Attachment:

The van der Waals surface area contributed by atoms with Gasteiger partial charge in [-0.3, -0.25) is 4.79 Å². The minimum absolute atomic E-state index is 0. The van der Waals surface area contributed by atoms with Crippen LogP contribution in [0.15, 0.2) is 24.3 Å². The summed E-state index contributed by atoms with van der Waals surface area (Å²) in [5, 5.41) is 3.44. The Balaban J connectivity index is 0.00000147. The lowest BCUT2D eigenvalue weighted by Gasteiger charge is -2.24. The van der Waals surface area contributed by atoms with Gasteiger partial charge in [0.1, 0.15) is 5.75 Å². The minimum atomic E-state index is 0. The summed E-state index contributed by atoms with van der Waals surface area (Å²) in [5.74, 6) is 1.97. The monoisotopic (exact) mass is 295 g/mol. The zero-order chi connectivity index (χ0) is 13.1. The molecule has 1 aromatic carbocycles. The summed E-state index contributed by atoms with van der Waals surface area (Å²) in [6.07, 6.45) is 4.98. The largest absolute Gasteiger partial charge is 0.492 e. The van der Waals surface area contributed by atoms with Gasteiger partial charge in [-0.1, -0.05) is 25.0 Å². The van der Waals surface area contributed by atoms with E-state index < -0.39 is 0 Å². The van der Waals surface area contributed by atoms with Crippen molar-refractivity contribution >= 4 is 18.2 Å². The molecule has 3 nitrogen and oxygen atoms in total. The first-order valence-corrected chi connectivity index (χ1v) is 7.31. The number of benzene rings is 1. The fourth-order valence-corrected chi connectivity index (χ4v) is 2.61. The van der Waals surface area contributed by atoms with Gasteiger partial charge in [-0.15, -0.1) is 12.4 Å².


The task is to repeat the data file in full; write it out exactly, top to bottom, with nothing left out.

The van der Waals surface area contributed by atoms with Gasteiger partial charge in [-0.3, -0.25) is 4.79 Å². The minimum absolute atomic E-state index is 0. The van der Waals surface area contributed by atoms with Crippen LogP contribution in [0.15, 0.2) is 24.3 Å². The summed E-state index contributed by atoms with van der Waals surface area (Å²) in [5, 5.41) is 3.44. The Balaban J connectivity index is 0.00000147. The lowest BCUT2D eigenvalue weighted by Gasteiger charge is -2.24. The van der Waals surface area contributed by atoms with Gasteiger partial charge in [0.1, 0.15) is 5.75 Å². The minimum atomic E-state index is 0. The summed E-state index contributed by atoms with van der Waals surface area (Å²) in [5.74, 6) is 1.97. The monoisotopic (exact) mass is 295 g/mol. The zero-order chi connectivity index (χ0) is 13.1. The molecule has 1 aromatic carbocycles. The summed E-state index contributed by atoms with van der Waals surface area (Å²) in [6.07, 6.45) is 4.98. The largest absolute Gasteiger partial charge is 0.492 e. The van der Waals surface area contributed by atoms with Gasteiger partial charge in [-0.1, -0.05) is 25.0 Å². The van der Waals surface area contributed by atoms with E-state index < -0.39 is 0 Å². The van der Waals surface area contributed by atoms with Crippen molar-refractivity contribution >= 4 is 18.2 Å². The molecule has 3 nitrogen and oxygen atoms in total. The first-order valence-corrected chi connectivity index (χ1v) is 7.31. The number of benzene rings is 1. The fourth-order valence-corrected chi connectivity index (χ4v) is 2.61. The van der Waals surface area contributed by atoms with Gasteiger partial charge in [-0.15, -0.1) is 12.4 Å².